TONY BLAIR would not have “got away” with some of his most right-wing policies without the support of trade unions, Fire Brigades Union (FBU) leader Matt Wrack said yesterday.
The FBU revealed earlier this week that it could seek to become the first ever union to reaffiliate to Labour, following its support for successful leadership candidate Jeremy Corbyn.
Firefighters voted to cut their link to Labour in 2004 after a bitter pay dispute with the Blair government, but relations have recently improved. Reaffiliation motions were put to this year’s FBU conference but withdrawn after the party’s general election defeat.
In an exclusive interview with the Star, Mr Wrack said that when the Labour leadership election kicked off, he feared “we’d end up with a leader to the right of Miliband.” He said the subsequent shift in the debate had been “remarkable.”
Mr Wrack argued that it was crucial for affiliated unions to stand by their political positions.
“There’s no way we’d go in other than to fight for our union’s policies,” he said. “We’re not into doing any behind-the-scenes deals or to undermine the position of our members or rank and file trade unionists anywhere.”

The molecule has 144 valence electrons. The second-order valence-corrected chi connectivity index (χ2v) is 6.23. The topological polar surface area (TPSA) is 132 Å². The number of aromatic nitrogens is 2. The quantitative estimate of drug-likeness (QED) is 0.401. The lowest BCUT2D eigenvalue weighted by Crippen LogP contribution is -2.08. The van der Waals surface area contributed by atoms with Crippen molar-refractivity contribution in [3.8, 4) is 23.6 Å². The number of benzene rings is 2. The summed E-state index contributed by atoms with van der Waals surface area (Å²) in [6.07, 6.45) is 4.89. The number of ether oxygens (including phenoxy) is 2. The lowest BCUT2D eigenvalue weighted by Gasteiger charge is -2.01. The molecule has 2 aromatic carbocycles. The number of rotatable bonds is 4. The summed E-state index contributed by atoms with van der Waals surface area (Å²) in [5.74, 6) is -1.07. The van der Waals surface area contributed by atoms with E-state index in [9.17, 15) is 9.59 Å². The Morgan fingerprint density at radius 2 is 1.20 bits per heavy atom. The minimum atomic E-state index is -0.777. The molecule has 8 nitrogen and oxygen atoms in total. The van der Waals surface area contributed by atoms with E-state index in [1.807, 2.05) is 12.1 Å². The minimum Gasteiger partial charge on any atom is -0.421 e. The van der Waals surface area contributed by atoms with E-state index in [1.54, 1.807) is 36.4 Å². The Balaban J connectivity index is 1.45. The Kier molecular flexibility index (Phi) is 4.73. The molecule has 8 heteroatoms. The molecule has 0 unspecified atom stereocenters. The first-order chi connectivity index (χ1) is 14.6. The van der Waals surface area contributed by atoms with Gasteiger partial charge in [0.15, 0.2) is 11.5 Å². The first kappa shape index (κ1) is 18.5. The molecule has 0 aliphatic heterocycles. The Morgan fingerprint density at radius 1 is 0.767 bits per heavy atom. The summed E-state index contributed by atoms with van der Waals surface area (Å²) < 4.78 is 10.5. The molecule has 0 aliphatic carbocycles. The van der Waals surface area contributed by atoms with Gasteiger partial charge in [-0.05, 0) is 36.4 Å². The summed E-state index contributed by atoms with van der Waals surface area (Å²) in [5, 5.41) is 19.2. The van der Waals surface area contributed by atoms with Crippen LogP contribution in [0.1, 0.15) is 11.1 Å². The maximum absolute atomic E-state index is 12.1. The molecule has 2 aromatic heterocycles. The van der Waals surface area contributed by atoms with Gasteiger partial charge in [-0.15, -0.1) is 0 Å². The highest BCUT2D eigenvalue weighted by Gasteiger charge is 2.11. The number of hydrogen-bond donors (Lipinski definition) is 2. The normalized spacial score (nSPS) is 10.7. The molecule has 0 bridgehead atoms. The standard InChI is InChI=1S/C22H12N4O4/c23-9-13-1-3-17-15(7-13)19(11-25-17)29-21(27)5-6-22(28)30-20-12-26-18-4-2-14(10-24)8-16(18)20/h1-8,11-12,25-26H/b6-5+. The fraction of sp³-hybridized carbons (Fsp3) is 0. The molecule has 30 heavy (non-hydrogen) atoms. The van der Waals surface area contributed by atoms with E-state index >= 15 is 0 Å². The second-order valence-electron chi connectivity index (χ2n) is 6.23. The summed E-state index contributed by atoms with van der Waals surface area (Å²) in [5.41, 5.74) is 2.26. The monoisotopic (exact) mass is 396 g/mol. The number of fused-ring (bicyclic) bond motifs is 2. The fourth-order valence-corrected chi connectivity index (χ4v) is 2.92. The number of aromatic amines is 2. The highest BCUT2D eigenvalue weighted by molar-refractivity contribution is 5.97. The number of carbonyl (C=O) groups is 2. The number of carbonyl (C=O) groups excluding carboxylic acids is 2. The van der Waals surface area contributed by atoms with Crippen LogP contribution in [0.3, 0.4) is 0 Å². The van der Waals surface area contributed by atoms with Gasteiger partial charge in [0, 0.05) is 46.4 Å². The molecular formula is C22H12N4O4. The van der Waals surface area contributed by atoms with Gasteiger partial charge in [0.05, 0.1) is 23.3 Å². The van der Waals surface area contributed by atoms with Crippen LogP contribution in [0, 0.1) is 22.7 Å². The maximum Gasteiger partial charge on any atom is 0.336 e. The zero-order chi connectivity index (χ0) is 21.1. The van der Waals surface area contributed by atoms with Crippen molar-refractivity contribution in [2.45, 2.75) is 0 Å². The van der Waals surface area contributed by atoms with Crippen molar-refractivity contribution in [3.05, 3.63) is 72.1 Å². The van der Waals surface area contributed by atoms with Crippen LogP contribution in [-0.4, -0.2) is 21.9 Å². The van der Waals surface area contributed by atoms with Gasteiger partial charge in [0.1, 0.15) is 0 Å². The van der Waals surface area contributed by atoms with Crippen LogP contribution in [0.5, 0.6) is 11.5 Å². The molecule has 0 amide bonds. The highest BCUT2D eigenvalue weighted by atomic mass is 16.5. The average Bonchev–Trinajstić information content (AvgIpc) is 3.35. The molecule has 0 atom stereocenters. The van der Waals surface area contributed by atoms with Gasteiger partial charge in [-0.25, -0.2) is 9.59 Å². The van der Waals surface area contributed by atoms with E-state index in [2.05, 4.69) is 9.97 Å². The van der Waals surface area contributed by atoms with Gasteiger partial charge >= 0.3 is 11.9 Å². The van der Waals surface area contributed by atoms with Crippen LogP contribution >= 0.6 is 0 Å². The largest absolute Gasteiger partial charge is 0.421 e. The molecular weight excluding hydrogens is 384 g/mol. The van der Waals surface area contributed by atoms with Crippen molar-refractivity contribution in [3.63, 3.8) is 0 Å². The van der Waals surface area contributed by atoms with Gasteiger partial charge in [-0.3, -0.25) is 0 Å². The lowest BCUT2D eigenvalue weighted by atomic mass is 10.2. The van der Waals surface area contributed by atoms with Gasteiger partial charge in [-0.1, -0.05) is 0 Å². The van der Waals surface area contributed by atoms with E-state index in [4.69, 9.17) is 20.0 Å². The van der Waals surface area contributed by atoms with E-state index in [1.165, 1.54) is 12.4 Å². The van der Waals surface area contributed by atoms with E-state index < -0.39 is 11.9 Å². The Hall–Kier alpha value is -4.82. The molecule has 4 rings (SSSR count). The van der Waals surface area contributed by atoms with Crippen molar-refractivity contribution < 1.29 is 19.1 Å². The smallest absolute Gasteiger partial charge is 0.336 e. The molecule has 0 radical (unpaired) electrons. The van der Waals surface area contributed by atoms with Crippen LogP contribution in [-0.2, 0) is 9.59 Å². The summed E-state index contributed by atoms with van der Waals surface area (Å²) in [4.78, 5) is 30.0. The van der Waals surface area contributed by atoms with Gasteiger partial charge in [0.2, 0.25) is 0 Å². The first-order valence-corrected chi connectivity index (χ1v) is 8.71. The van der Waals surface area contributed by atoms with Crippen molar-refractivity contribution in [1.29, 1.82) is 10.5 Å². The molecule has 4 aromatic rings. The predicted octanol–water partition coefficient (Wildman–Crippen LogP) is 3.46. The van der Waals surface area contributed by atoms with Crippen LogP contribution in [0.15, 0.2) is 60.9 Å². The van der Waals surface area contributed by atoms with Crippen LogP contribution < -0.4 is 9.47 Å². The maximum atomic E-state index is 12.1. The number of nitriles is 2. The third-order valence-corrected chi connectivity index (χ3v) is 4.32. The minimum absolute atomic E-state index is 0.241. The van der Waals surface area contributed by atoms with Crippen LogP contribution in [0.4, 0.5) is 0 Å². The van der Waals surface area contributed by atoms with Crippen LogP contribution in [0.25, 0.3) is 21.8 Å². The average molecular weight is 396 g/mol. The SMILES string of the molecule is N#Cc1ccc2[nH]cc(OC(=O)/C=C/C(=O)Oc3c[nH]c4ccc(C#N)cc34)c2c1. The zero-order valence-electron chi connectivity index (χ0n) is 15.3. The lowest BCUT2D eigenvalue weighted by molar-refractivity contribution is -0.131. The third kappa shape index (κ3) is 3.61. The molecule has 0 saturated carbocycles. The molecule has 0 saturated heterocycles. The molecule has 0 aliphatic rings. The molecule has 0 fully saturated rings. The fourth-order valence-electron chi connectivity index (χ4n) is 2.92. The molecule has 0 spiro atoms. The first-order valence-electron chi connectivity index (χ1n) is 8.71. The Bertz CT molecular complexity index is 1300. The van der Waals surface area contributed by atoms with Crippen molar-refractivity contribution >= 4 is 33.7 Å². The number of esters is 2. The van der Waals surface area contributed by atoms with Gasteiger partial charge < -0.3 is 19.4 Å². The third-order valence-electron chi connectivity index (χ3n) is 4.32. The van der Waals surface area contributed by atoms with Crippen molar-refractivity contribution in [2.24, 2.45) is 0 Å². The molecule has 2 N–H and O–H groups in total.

“Blairism couldn’t have got away with what it did without the unions, actually.
“If we affiliate, we’ll be fighting for Labour Party democracy and restoring some of the [internal policy-making] structures that have been undermined over two decades.”
Essex brigade chair Riccardo la Torre told the Star that his division was undecided on whether to support the proposal and was currently consulting members.
“We’re very aware that Corbyn and [shadow chancellor John] McDonnell need all the support we can give them,” he said. “But we are cautious about knee-jerk reactions, especially as we have another conference in May. Maybe we’ll have a better view of things [by then].
“There are plenty of ways we can support Corbyn and McDonnell without affiliation. There’s a real opportunity to get into our local Labour parties and support people.”
But FBU London secretary Paul Embery, who opposed reaffiliation at the union’s conference in May, told the Star that he now felt there was little need for caution.
He said waiting for Labour’s new leaders to demonstrate their socialist credentials was akin to placing a bet “after the race is finished.”
“The only way to defend [Corbyn] is to get people in and stop the Blairites doing him in,” he added.
The reaffiliation motion will stress that the union should not include Scottish and Northern Irish members in the numbers it affiliates. Mr Wrack said this reflected “the growing impact of devolution, the rise of the SNP, a different world in many ways.”